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Review
, 12 (34), 5440-6

Sporadic Versus Hereditary Gastrinomas of the Duodenum and Pancreas: Distinct Clinico-Pathological and Epidemiological Features

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Review

Sporadic Versus Hereditary Gastrinomas of the Duodenum and Pancreas: Distinct Clinico-Pathological and Epidemiological Features

Martin Anlauf et al. World J Gastroenterol.

Abstract

Gastrinomas are defined as gastrin secreting tumors that are associated with Zollinger-Ellison syndrome (ZES). ZES is characterized by elevated fasting gastrin serum levels, positive secretin stimulation test and clinical symptoms such as recurrent peptic ulcer disease, gastroesophageal reflux disease and occasional diarrhea. Genetically, nonhereditary (sporadic) gastrinomas are distinguished from hereditary gastrinomas, which are associated with multiple endocrine neoplasia type 1 (MEN1) syndrome. In general, duodenal gastrinomas are small and solitary if they are sporadic and multiple as well as hereditary. The sporadic gastrinomas occur in the duodenum or in the pancreas while the hereditary gastrinomas almost all occur in the duodenum. Our series of 77 sporadic duodenal neuroendocrine tumors (NETs) includes 18 patients (23.4%) with gastrinomas and ZES. Of 535 sporadic NETs in the pancreas collected from the NET archives of the departments of pathology in Zurich, Switzerland, and Kiel, Germany, 24 patients (4.5%) suffered from sporadic pancreatic gastrinomas and ZES. These NETs have to be distinguished from tumors with immunohistochemical positivity for gastrin but without evidence of ZES. An additional 19 patients suffered from MEN1 and ZES. These patients showed exclusively duodenal gastrinomas, but not pancreatic gastrinomas. The prognosis of sporadic and MEN1-associated duodenal gastrinomas is better than that of pancreatic gastrinomas, since they progress slowly to liver metastasis. In summary, sporadic and MEN1-associated gastrinomas in the duodenum and pancreas show different clinico-pathological and genetic features. The incidence of sporadic duodenal gastrin-producing tumors is increasing, possibly due to optimized diagnostic procedures. In contrast, pancreatic MEN1-associated gastrinomas seem to be extremely rare. A considerable subset of tumors with immunohistochemical expression of gastrin but without evidence of ZES should be designated as functionally inactive NETs expressing gastrin, but not as gastrinomas.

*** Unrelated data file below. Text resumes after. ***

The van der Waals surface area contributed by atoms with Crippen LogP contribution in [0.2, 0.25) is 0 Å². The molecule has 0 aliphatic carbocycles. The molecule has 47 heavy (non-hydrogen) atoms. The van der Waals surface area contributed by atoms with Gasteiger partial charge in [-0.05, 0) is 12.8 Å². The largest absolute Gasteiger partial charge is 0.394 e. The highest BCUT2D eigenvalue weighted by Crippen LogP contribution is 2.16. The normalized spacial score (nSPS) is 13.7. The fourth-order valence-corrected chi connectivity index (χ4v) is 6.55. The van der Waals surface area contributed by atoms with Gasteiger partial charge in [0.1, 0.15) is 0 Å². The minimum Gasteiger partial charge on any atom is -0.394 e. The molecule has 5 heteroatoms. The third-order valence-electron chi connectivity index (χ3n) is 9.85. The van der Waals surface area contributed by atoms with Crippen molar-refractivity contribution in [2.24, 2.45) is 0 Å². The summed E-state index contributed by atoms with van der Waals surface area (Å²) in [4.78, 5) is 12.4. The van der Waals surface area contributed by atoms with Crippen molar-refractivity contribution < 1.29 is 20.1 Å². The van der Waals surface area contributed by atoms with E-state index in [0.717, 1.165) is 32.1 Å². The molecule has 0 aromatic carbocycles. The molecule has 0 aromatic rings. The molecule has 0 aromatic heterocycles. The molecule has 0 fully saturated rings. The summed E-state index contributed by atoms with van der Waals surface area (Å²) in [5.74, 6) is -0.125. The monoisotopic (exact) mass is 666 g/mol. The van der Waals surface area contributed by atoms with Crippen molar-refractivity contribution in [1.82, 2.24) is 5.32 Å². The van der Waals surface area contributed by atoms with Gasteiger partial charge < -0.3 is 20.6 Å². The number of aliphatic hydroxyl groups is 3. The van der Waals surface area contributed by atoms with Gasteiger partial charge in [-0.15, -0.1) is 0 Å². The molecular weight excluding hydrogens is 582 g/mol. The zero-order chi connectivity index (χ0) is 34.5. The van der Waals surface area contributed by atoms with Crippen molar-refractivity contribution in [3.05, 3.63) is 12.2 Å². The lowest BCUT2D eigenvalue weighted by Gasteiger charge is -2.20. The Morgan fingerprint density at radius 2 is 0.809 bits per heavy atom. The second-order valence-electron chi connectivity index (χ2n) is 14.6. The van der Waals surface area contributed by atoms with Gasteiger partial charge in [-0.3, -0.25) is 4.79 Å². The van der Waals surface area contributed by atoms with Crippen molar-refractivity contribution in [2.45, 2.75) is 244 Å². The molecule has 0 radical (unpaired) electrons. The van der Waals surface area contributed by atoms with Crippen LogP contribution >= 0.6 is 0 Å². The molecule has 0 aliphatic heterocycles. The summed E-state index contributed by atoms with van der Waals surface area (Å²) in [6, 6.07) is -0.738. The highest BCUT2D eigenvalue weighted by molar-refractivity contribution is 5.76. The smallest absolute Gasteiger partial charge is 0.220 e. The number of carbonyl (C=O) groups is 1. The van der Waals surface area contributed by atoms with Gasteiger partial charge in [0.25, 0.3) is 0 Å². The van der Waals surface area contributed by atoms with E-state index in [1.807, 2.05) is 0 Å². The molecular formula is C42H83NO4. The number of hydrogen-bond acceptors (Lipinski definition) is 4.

Figures

Figure 1
Figure 1
Overview of sporadic gastrinomas less than 3 mm in size within the submucosa stained with hematoxylin and eosin (A) and gastrin (B).
Figure 2
Figure 2
Morphology of sporadic duodenal gastrinoma stained with HE showing a trabecular and glandular growth pattern (A); strong immunoreactivity for gastrin (B), and expression of the nuclear proliferation antigen MIB1 in more than 2% of NET cells (C).
Figure 3
Figure 3
Overview of sporadic pancreatic gastrinoma surrounded by thickened collagen in the vicinity of normal pancreatic parenchyma stained with hematoxylin and eosin (A) and gastrin (B).
Figure 4
Figure 4
Circumscribed linear and nodular hyperplasia of gastrin cells within the Brunner’s glands in a patient with MEN1.
Figure 5
Figure 5
Tiny MEN1-associated duodenal gastrinoma within the submucosa revealing a diameter of less than 1 mm.
Figure 6
Figure 6
Duodenal NETs in the Kiel tumor archive. Fifty-nine (76.6%) out of the 77 NETs were endocrinologically not active, 20 of them expressed gastrin. These were not associated with ZES. All the functionally active NETs (18; 23.4%) were immunohistochemically positive for gastrin and showed a ZES.
Figure 7
Figure 7
Pancreatic NETs in the Zürich tumor archives. Seventy-five (49.3%) out of the 152 pancreatic NETs were endocrinologically not active, of which 3 expressed gastrin. These 3 gastrin-expressing NETs were not associated with ZES. Eight of the 77 functionally active NETs were immunohistochemically positive for gastrin and associated with ZES.
Figure 8
Figure 8
Pancreatic NETs in the Kiel tumor archives. Two hundred and twenty-five (58.7%) out of the 383 pancreatic NETs were endocrinologically not active. These gastrin-expressing NET were not associated with ZES. Sixteen of the 158 functionally active NETs were immunohistochemically positive for gastrin and showed a ZES.

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